9 Proven Ways to Build Frustration Tolerance in Kids

Have you ever watched your child struggle to put on a pair of shoes? How long have you simply observed him shove puzzle pieces into the wrong spots?

What should we do when we see our children facing difficulty? It's our job to help them, right? It's our job to rescue them from frustration.

Right?

Wrong.

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Have you ever heard of the Hygiene Hypothesis?

The theory suggests children's immune systems develop better when they are exposed to various, well... germs. Kids who live in sterile environments are actually at a greater risk for developing allergic and autoimmune diseases.

What?? Being clean might actually cause more sickness?

Hmm... Maybe we should chill out with the Lysol and the sanitizer, and let go a little bit.

Good intentions to protect our kids can backfire.

So what the heck does hygiene have to do with toddlers grappling with shoes and puzzles?

Exposure.

Exposure to germs builds better immune systems.

Exposure to frustration builds stronger emotional development.

It is normal to want to protect our children from unpleasant emotions. But by limiting exposure to age-appropriate frustration, we are discouraging the development of perseverance, determination, and ability to handle uncomfortable events.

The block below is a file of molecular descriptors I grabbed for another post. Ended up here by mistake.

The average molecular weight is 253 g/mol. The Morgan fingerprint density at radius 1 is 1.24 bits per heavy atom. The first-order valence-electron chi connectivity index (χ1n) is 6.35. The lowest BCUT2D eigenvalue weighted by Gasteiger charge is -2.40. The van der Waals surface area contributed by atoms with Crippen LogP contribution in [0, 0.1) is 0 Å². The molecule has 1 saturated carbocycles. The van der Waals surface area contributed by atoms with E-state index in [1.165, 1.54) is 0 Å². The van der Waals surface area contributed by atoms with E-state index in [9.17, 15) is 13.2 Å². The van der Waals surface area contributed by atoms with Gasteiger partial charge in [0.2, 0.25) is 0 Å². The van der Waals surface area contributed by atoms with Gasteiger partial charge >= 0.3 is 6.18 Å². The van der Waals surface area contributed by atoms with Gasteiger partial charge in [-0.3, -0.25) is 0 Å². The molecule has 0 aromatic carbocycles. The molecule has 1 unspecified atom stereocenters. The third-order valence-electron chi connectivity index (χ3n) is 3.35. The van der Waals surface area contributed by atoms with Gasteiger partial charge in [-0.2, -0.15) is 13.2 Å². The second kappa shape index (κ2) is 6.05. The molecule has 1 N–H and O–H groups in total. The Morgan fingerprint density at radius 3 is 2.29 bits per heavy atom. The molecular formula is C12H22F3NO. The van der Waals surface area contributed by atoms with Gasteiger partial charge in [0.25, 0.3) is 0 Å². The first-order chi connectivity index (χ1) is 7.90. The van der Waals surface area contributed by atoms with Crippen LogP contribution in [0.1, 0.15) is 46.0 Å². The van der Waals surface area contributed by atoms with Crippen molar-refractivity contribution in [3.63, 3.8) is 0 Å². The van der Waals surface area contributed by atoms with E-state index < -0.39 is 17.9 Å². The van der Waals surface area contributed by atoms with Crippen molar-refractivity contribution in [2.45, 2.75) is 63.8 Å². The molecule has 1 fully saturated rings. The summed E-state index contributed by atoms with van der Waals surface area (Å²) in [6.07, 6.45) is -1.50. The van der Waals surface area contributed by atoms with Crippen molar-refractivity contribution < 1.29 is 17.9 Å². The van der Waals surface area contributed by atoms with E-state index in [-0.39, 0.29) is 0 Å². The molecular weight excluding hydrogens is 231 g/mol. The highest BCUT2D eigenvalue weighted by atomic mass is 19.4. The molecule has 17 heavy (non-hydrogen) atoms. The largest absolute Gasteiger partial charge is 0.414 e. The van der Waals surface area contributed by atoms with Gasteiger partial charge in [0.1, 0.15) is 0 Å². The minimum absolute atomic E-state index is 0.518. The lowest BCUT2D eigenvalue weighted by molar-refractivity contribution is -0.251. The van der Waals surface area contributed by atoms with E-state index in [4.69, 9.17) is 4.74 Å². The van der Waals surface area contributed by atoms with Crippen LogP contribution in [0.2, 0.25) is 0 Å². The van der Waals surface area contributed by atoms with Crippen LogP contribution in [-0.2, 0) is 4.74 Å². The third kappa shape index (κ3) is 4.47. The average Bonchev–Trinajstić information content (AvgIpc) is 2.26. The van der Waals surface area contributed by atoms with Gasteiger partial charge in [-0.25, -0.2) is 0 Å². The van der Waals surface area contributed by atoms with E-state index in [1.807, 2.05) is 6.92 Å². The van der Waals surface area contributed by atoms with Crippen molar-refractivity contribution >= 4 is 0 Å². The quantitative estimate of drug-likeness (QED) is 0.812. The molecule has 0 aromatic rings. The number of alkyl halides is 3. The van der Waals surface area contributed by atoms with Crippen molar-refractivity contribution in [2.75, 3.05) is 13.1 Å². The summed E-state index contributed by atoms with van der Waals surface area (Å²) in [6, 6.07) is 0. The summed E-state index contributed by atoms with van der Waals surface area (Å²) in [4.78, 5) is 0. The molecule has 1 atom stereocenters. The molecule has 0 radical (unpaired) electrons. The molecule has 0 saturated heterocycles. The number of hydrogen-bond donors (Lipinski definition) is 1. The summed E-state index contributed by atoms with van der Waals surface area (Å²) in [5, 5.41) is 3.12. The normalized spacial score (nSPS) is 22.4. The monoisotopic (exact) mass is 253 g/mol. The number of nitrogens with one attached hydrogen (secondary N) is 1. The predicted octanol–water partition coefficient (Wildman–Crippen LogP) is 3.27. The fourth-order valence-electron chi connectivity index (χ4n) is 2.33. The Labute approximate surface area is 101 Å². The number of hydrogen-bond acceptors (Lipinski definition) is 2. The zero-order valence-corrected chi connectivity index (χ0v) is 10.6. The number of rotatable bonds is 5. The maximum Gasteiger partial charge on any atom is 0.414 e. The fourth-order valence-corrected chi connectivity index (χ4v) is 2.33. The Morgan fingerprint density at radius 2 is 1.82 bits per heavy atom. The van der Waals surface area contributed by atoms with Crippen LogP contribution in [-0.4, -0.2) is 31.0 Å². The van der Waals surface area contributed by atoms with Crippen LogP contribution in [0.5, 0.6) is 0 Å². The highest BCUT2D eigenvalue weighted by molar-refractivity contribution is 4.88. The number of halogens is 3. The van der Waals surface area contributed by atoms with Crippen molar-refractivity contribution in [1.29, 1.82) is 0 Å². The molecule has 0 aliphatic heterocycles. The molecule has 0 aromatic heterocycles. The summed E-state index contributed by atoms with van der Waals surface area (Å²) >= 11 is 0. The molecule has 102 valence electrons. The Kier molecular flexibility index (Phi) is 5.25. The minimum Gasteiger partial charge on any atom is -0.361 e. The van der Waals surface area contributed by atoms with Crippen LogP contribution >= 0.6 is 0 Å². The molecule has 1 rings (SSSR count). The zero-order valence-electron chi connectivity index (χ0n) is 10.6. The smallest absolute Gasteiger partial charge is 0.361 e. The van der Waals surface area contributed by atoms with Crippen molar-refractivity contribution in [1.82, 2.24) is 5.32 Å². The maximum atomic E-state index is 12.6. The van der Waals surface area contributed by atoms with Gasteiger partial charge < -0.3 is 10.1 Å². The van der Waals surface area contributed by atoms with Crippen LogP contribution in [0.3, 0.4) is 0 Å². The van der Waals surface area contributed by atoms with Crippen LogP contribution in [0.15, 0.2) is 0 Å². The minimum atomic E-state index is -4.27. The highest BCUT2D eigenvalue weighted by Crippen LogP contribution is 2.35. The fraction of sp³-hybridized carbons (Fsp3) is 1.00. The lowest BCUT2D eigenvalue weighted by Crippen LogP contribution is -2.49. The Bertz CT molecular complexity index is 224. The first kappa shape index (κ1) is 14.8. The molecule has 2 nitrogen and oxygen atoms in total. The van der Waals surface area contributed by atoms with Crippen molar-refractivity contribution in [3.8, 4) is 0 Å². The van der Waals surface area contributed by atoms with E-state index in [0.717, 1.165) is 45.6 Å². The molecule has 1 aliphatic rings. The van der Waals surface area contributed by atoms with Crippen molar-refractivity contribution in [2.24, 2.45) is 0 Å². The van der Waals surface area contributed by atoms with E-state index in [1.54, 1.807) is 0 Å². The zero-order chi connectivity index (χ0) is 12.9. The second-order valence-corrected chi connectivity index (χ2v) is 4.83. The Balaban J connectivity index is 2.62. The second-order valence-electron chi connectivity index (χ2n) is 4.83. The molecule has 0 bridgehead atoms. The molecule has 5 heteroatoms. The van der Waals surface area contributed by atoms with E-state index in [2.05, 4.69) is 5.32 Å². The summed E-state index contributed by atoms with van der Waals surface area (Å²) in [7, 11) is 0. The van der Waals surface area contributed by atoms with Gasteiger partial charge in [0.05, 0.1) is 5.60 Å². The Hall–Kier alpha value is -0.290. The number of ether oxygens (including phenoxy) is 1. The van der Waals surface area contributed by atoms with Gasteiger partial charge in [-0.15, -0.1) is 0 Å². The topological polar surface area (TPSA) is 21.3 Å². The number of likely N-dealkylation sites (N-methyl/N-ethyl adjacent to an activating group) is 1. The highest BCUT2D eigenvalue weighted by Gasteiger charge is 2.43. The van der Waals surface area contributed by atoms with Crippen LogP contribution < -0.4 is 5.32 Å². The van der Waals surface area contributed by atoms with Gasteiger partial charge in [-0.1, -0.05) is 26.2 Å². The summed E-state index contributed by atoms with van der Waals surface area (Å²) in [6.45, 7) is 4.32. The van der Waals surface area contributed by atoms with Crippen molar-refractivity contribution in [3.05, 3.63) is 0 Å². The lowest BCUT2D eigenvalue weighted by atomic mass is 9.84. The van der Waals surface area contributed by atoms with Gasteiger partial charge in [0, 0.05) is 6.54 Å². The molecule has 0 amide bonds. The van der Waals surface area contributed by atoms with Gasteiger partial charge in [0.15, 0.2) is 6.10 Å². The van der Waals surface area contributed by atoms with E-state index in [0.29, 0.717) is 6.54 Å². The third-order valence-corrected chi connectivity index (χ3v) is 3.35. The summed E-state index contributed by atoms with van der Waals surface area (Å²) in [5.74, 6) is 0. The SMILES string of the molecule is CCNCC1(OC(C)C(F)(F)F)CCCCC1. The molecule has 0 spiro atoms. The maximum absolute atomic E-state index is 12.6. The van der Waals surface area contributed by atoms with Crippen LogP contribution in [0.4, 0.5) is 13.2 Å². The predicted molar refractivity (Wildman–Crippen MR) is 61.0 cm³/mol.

Children with greater frustration tolerance grow up to be happier and more successful. They understand that things aren't always easy and pleasant, and they survive it.

hat over head | liesaboutparenting.com

Below are 9 ways to help your child build frustration tolerance:

1. Play Frustration Tolerance-Building Board Games.

Play what? Frustration tolerance building games. Some of our favorites are cooperative board games (a favorite is this one) and quick challenge games like Chutes and Ladders

Cooperative board games require players to work together to win. It's a good way to build tolerance and diffuse the feeling of Parents VS. Kids. Trust us, it works. 

All the games require taking turns, following rules, and losing. Start with quick games and slowly increase the difficulty and duration with games of strategy for older kids, like Battleship